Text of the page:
Adds Houston, a former executive director of Investigative Reporters and Editors, "One of the things I like best about working with students is it gives me new ideas. It's discovering things you never knew, fresh ideas."
The surge of nonprofit, public interest journalism centers--and pairing students with those centers--is a recent and valuable trend, Houston says, one that reflects his belief that "there can't be enough watchdog work." Further, as the number of paid internships declines, "this is going to present students with the opportunity to get experience, to train the next generation of investigative reporters."
That's exactly what Berry, who won a Pulitzer Prize in investigative reporting while at the Orlando Sentinel in 1993, hopes to do. "We want this to be an educational element as well," he says. "The way to teach journalism effectively is to do journalism, to do it carefully and to do it with supervision." And though all of the center's interns are students at the University of Iowa, Berry has proposed accepting work from journalism students across the state. "To get anywhere in journalism," Berry says, "you have to have clips."
Malewitz, who is now collaborating on a piece with a reporter from Iowa Public Radio, agrees, citing two key purposes of the center--to give students opportunities for clips in major news outlets and on IowaWatch.org, and to offer public service journalism that keeps Iowans informed. "With the way print media is now, reporters don't have the time to go in-depth anymore," Malewitz says. "We help other reporters who have ideas but maybe don't have the time or the resources."
And now the Iowa center, recently approved as a member of the Investigative News Network (Houston chairs its steering committee), joins 32 other nonprofit journalism organizations doing public-interest reporting. "It takes us beyond the borders of Iowa," Berry says, expanding both the reach of IowaWatch.org and the possibilities for collaborative projects with other members. "It's almost too much for me to imagine."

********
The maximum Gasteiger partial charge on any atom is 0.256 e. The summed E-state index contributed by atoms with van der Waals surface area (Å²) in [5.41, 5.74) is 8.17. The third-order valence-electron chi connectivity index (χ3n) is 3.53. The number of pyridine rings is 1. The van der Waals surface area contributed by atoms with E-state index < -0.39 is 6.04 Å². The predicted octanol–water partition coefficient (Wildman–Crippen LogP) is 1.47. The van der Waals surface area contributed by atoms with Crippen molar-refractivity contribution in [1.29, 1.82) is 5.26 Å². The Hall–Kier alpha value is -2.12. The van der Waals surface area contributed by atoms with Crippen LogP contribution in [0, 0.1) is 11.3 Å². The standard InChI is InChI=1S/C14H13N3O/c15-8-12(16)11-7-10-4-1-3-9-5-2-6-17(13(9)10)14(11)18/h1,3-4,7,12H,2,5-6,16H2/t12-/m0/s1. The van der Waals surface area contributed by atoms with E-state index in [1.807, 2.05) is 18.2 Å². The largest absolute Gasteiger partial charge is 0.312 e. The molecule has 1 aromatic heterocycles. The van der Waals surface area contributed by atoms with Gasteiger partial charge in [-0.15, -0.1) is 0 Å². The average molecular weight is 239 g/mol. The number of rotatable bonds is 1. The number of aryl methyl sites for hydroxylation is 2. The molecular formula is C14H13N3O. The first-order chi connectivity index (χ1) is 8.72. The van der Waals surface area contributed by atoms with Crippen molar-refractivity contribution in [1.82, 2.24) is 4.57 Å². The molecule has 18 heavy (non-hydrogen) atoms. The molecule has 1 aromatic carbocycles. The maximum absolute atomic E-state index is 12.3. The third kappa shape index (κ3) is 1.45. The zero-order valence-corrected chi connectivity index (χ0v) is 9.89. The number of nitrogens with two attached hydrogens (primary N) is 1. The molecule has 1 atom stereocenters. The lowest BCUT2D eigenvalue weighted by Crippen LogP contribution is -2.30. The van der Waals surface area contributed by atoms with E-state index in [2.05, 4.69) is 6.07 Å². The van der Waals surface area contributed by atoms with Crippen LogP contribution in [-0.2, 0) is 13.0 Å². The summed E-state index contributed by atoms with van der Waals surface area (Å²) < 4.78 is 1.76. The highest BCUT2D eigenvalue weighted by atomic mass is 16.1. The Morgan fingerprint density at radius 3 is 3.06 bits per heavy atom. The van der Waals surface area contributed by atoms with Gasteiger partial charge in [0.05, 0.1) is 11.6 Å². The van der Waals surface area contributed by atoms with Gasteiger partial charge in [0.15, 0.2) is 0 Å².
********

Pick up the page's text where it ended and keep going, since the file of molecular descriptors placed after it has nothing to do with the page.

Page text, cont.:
But first the center will have to rustle up money. It hopes the Internal Revenue Service will approve by the end of the year its application to be recognized as a nonprofit foundation--like the Wisconsin Center for Investigative Journalism and ProPublica, after which the Iowa center is modeled. The center, though, started fundraising in early June under the auspices of its fiscal sponsor, the Wisconsin center, in an effort to secure funds to hire an executive director-editor, pay interns and purchase libel insurance. Once the director is hired, Berry will turn his attention to creating, and possibly chairing, a board of seven or eight professional editors "who will serve as mentors and take on a direct role overseeing a project" that falls within their area of expertise, he says.
For now, Berry himself is picking up the tab for incidental expenses--with the help of $500 donated by a former student who received prize money from the Hearst Journalism Awards Program.
"There's certainly not enough money to go around from the national sources," Houston notes, but "local, regional, state nonprofits will do well if they have community support behind them and diverse revenue streams.
"Usually people who believe in what they're doing find ways to continue doing it."###